Dear Your Teen:
Over the past few months, I have been hearing that my daughter’s friend has been making very poor choices. It started with sexting, drinking, and more recently, having sex. I am not sure what to do with this information. Do I contact the parents? I don’t know how they will receive this information and I am not confident that the conversation would not backfire on my daughter. Would you want someone to tell you if your daughter isn’t safe?
EXPERT | Amy Speidel, Parent Coach
If your daughter told this story to you, then the conversation should begin with her. And if your daughter shared this with you, she’s probably not sure what she should do and she is looking to you for guidance. Middle schoolers aren’t prepared to handle this.
Here are some suggestions about what I would say to my daughter if she came to me and shared this information about her friend.
“You’ve shared some things that are very concerning about your friend. I’m guessing that you’re concerned as well. There are some things that can remain between friends and some things that are important for adults to know. Do you believe her parents care about her? If yes, then they would want to know so that they could help her make better choices and be safe. Right now she’s not safe. This may be hard for you and for your friendship, but keeping this a secret could be dangerous for her. It is more important that she be safe.”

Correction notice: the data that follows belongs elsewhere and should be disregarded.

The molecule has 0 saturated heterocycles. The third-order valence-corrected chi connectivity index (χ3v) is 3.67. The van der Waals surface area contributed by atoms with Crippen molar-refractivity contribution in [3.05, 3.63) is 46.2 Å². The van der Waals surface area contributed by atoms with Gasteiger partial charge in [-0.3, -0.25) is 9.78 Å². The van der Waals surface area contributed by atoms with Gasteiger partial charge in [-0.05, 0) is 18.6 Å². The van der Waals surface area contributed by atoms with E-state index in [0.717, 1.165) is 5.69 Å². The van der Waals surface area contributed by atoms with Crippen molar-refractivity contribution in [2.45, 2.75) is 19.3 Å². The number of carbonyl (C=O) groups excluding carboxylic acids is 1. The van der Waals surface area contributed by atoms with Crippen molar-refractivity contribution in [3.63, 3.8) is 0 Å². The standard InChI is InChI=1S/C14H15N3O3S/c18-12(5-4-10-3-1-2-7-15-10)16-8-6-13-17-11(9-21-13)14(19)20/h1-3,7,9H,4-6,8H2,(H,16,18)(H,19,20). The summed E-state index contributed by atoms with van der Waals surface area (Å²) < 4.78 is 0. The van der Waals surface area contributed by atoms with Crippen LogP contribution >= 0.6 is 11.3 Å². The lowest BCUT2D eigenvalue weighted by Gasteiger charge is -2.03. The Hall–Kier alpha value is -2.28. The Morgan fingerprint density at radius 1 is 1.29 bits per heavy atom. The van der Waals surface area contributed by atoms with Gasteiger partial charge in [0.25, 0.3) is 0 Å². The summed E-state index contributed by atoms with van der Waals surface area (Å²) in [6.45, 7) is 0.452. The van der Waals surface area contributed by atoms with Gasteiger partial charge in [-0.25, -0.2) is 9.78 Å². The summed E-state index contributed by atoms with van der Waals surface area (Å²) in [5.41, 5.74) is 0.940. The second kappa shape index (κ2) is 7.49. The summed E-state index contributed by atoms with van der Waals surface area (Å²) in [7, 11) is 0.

“I feel strongly that if this were you, I would want to know so that I could help you. I wanted you to know that I’m going to share some of what I know with her parents—just that it is possible that she may be getting into some things that could lead to an unsafe situation for her. No details, just a heads up. I realize this may mean that you won’t want to tell me things and that is a big risk for me. I hope you will still feel that you can confide in me and trust that I would not betray your confidence. However, when someone is in trouble, that takes precedence.”
At the same time, I would be very careful if the information is second-hand.
If you just “heard” it somewhere but not from your daughter (or your daughter heard it second hand), then you must decide how confident you feel that the information is accurate. A lot of damage can be done when rumors are dispensed as fact.
If you decide to talk with the parents or approach it mom-to-mom, here is one possibility for a difficult conversation.
“I’ve been struggling with whether I should talk with you about a situation involving your daughter. My decision to talk with you, as uncomfortable as this conversation might be, is because I’m a mom like you and I believe that moms need to support each other as our kids go through this challenging stage of growing up. It is possible that your daughter is making some choices that could end up being dangerous for her. I don’t know what is true or exaggerated, but it seems she may be in over her head with some boy relationships. Staying silent on this just seemed wrong since if something were to happen to her, that would be so much worse than risking either one of our embarrassments right now.”
I do believe that adults have an obligation to keep kids safe even if it is messy, unwelcome, or dismissed. Your brave decision to share might just redirect a potentially disastrous situation.